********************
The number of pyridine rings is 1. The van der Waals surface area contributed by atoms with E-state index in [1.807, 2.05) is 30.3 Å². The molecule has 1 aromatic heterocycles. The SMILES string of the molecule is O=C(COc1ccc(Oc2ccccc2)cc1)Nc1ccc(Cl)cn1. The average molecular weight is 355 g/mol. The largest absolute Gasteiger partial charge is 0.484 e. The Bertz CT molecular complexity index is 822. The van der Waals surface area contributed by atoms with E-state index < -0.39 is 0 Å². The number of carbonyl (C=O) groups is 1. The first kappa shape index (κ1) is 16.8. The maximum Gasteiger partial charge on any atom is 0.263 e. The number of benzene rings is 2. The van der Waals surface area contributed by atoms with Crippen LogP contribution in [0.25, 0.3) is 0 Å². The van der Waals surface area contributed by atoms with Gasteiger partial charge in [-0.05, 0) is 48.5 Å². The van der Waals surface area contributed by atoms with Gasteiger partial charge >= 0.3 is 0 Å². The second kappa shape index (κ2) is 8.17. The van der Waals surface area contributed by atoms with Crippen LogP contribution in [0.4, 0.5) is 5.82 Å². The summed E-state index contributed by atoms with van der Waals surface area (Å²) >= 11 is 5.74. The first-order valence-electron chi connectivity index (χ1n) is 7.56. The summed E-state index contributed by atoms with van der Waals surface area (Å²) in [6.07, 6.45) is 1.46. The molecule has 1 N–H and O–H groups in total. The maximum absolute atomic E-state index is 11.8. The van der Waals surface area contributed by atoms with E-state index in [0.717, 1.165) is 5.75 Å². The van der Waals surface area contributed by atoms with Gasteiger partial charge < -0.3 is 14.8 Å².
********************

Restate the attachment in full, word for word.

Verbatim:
The number of pyridine rings is 1. The van der Waals surface area contributed by atoms with E-state index in [1.807, 2.05) is 30.3 Å². The molecule has 1 aromatic heterocycles. The SMILES string of the molecule is O=C(COc1ccc(Oc2ccccc2)cc1)Nc1ccc(Cl)cn1. The average molecular weight is 355 g/mol. The largest absolute Gasteiger partial charge is 0.484 e. The Bertz CT molecular complexity index is 822. The van der Waals surface area contributed by atoms with E-state index < -0.39 is 0 Å². The number of carbonyl (C=O) groups is 1. The first kappa shape index (κ1) is 16.8. The maximum Gasteiger partial charge on any atom is 0.263 e. The number of benzene rings is 2. The van der Waals surface area contributed by atoms with Crippen LogP contribution in [0.25, 0.3) is 0 Å². The van der Waals surface area contributed by atoms with Gasteiger partial charge in [-0.05, 0) is 48.5 Å². The van der Waals surface area contributed by atoms with Gasteiger partial charge >= 0.3 is 0 Å². The second kappa shape index (κ2) is 8.17. The van der Waals surface area contributed by atoms with Crippen LogP contribution in [0.4, 0.5) is 5.82 Å². The summed E-state index contributed by atoms with van der Waals surface area (Å²) >= 11 is 5.74. The first-order valence-electron chi connectivity index (χ1n) is 7.56. The summed E-state index contributed by atoms with van der Waals surface area (Å²) in [6.07, 6.45) is 1.46. The molecule has 1 N–H and O–H groups in total. The maximum absolute atomic E-state index is 11.8. The van der Waals surface area contributed by atoms with E-state index in [0.717, 1.165) is 5.75 Å². The van der Waals surface area contributed by atoms with Gasteiger partial charge < -0.3 is 14.8 Å².